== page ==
For a long time, when Alice said, “Thank you, Mama,” it came out like, “Choo-choo, (pause, pause) Mama.” Like tripping on the last porch step or jamming together two mismatched puzzle pieces. So sweet and so full of effort.
What she says now comes a lot closer to “Thank you.” It is still very sweet, but so self-possessed that I sometimes miss the raw newness of her very first attempts.
At 1 year, 9 months and 24 days old, if you ask Alice what a turkey says, she responds, “dobble dobble.” In your head, if you can, imagine her saying “dobble dobble” in the same teeter-totter lilt as you might say something like, oh, “neener-neener.” Then you will understand why I ask her about 80 times a day what a turkey says. Because someday she will look at me, roll her eyes and say “Gobble.” And that will be that.
2. Find and replace
Often at bedtime, after the stories have been read and water has been dispensed, I try to settle her by saying goodnight to everything I can think of to say goodnight to. She repeats after me.
“Goodnight, outside.” (Which is just as much a thing to her as anything.)
Where there are words she knows but does not know how to say, she finds substitutes.
“Goodnight, sheep. Goodnight, elephant. Goodnight, cupcake.”
Night-night, baaa. Night-night, Dumbo. Night-night, doot-doot.
And anyway, why doot-doot? Where does it come from?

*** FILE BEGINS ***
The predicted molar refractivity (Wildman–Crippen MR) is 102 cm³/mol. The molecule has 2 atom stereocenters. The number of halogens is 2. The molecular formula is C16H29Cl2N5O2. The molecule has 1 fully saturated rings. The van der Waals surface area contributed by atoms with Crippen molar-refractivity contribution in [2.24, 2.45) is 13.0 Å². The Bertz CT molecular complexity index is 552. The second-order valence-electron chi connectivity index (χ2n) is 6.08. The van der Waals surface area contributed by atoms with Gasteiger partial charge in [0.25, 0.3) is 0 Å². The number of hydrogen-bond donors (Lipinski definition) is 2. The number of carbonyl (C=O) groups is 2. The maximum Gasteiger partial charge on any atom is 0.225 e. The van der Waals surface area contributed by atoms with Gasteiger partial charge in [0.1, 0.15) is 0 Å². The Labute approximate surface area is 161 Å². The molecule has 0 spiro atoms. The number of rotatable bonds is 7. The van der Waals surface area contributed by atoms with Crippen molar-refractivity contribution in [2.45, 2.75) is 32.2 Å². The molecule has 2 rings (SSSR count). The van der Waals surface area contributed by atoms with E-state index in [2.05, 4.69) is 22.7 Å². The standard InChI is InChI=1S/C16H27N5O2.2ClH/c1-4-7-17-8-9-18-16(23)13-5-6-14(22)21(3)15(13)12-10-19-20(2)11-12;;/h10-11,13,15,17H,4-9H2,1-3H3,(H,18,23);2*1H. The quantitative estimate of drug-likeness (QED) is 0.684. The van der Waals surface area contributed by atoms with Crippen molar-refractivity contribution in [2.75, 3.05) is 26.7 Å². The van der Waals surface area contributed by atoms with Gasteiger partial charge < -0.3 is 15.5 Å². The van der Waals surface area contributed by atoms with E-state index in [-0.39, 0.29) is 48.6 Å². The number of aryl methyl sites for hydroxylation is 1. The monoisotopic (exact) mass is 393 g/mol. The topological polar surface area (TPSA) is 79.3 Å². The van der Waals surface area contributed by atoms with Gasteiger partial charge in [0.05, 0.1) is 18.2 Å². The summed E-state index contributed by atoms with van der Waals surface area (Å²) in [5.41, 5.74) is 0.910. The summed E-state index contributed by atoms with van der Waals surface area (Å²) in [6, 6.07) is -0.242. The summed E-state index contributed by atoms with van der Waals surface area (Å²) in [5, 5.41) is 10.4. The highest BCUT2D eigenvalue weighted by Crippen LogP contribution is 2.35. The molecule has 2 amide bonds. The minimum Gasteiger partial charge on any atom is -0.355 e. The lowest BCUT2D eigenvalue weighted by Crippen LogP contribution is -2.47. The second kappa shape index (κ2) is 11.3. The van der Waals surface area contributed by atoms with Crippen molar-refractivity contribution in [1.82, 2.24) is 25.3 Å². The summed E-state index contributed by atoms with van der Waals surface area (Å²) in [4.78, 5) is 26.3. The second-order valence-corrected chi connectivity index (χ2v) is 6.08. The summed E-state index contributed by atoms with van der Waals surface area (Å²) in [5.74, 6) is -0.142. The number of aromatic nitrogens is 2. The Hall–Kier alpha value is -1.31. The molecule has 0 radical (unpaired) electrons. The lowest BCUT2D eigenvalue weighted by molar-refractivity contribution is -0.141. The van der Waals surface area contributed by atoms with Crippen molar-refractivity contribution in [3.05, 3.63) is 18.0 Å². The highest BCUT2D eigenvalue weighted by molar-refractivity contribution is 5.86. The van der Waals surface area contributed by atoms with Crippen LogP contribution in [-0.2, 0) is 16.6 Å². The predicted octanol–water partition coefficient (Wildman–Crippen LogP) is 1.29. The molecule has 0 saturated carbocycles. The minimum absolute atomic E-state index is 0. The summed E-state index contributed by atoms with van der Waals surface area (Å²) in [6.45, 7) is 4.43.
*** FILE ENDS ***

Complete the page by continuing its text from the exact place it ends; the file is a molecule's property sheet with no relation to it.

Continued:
It is a noun. It is nonspecific in that it means any tasty, snacky treat. Sweet or savory. Cupcake or Ritz cracker. Why doot-doot? I wish I knew. There are words she knows and only she knows why.
Two of the first words she learned – and she learned to sign them before she could say them – were “more,” and “all done.” For a long time, “more” and “all done,” and the signs for them, were applied strictly in reference to food. But she has since extended their meanings, and they have become a useful shorthand to her. One she knows we understand.
“More” still means “more.” It also means “another.” Driving home, she sees a red car and says, “Red!” She sees a red truck. “More red!
And “more” means, “No, that other one instead.” I cover her with a crocheted blanket. She points to a quilt. “More blankie?”
“All done,” on the other hand, could make you cry.
It almost always means, “OK. That unpleasant thing is over now, right?”
The vacuum switches off, and she comes out of hiding. “All done.”
I manage to get a conjunctivitis-treating drop into her right eye. “All done?”
But there is still the left.